What is urban anthropology?

Urban Anthropology and/or “the practice of ethnography in urban settings”

My current academic goal is to address the question about the legitimacy of the “discipline of urban anthropology” and the responsibility of anthropologists in the ever-urbanizing geography of the twentieth-first century. Ulf Hannerz (1980) and Garcia Canclini (in Gmelch, et al. 2010) are given credit for giving anthropologists the point of departure: there is a need to understand the circumstances “peculiar to urban living” (Hannerz, as cited in Herzfeld 2001).

First of all, I am obsessed with cities. I like the "urban." As a student/architect/planner/writer who is interested in the urban residents’ mode of inhabitation in a highly complex spatial terrains such as cities, I would like to re-visit the core argument of, as anthropologist Michael Herzfeld calls, “the practice of ethnography in urban settings” (2001 ,p.134). The complexity of urban condition concerns not only with the mode of inhabitation, but also race, gender, age, and class inequalities (Low 1999). For this project, this is main argumentative tool that I will first employ to distinguish this particular practice of ethnography from Sociology, disproving the misunderstanding that ethnography is only suitable for the study of rural settings with limited scope of study and external influences therefore cannot be done in urban settings. I will return to work of Hannerz and Canclini in drawing the attention to the history of its development. Then, I draw upon the work of Michael Herzfeld (2005; 2006; 2009), James L. Watson (1997) and Theodore C. Bestor (1989; 2004) in legitimating tactics for anthropologists – not sociologists, not urban planners – to delve deeply into urban settings to find out about what matters to us in the practice of understanding the society through rigorous ethnography.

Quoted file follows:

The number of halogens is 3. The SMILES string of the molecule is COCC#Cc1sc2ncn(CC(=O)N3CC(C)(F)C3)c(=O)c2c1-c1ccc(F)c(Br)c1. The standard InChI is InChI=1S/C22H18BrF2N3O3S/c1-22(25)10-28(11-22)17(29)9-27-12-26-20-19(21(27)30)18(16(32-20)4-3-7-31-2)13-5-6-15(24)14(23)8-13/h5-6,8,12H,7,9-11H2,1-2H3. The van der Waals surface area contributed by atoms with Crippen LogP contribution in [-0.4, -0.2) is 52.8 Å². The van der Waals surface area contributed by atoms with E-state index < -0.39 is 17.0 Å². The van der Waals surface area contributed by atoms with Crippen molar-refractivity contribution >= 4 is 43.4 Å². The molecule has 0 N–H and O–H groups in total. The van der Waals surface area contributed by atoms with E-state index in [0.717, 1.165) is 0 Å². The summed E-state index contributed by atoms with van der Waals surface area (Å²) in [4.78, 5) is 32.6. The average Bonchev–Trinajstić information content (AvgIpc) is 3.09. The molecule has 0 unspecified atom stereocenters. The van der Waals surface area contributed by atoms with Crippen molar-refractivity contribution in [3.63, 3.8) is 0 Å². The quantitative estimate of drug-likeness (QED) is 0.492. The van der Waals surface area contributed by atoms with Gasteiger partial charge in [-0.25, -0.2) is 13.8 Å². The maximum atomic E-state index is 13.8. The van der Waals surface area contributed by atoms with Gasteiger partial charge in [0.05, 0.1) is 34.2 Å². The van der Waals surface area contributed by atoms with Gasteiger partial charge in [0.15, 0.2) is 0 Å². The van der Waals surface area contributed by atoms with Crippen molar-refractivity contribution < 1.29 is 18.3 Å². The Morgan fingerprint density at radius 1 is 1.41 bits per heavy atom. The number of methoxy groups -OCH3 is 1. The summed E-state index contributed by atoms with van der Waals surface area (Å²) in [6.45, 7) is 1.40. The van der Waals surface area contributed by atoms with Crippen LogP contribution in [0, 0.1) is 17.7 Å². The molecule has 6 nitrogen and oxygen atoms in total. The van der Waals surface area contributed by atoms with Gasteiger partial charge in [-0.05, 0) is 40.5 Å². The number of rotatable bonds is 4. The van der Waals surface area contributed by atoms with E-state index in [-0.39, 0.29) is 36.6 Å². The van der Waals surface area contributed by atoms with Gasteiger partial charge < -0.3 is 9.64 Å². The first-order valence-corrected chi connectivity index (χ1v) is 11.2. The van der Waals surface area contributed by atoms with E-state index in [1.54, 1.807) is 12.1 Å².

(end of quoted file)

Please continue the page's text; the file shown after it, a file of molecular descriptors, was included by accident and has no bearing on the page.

Basically, I expand on the basis of Herzfeld’s observations (2001) that the approach to the practice of anthropology today has altered upon its awareness of the complexities of identity politics. Anthropology expands its view from the description of the characteristics of the people to the investigation of how those people define themselves. I plan to, then, discuss a case study from a geographical area of interest that I am particularly interested in, East Asia especially China.

WJH Harvard University
October 26, 2010

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